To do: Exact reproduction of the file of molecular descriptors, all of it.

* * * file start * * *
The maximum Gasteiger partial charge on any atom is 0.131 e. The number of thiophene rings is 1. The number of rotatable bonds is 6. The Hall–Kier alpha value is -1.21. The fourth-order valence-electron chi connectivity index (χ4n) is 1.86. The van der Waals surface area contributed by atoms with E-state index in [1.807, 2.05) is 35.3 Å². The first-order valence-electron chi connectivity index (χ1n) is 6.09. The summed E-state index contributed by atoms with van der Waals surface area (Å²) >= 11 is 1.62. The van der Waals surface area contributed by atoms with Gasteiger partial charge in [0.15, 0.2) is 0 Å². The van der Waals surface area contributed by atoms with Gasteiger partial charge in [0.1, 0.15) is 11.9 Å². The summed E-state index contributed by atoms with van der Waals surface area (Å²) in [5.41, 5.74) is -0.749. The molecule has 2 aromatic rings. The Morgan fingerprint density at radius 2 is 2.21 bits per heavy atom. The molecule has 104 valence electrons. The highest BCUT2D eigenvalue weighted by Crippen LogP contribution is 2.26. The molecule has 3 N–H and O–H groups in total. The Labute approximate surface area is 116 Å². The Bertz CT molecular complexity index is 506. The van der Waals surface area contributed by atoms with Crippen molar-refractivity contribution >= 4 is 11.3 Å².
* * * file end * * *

The maximum Gasteiger partial charge on any atom is 0.131 e. The number of thiophene rings is 1. The number of rotatable bonds is 6. The Hall–Kier alpha value is -1.21. The fourth-order valence-electron chi connectivity index (χ4n) is 1.86. The van der Waals surface area contributed by atoms with E-state index in [1.807, 2.05) is 35.3 Å². The first-order valence-electron chi connectivity index (χ1n) is 6.09. The summed E-state index contributed by atoms with van der Waals surface area (Å²) >= 11 is 1.62. The van der Waals surface area contributed by atoms with Gasteiger partial charge in [0.15, 0.2) is 0 Å². The van der Waals surface area contributed by atoms with Gasteiger partial charge in [0.1, 0.15) is 11.9 Å². The summed E-state index contributed by atoms with van der Waals surface area (Å²) in [5.41, 5.74) is -0.749. The molecule has 2 aromatic rings. The Morgan fingerprint density at radius 2 is 2.21 bits per heavy atom. The molecule has 104 valence electrons. The highest BCUT2D eigenvalue weighted by Crippen LogP contribution is 2.26. The molecule has 3 N–H and O–H groups in total. The Labute approximate surface area is 116 Å². The Bertz CT molecular complexity index is 506. The van der Waals surface area contributed by atoms with Crippen molar-refractivity contribution >= 4 is 11.3 Å².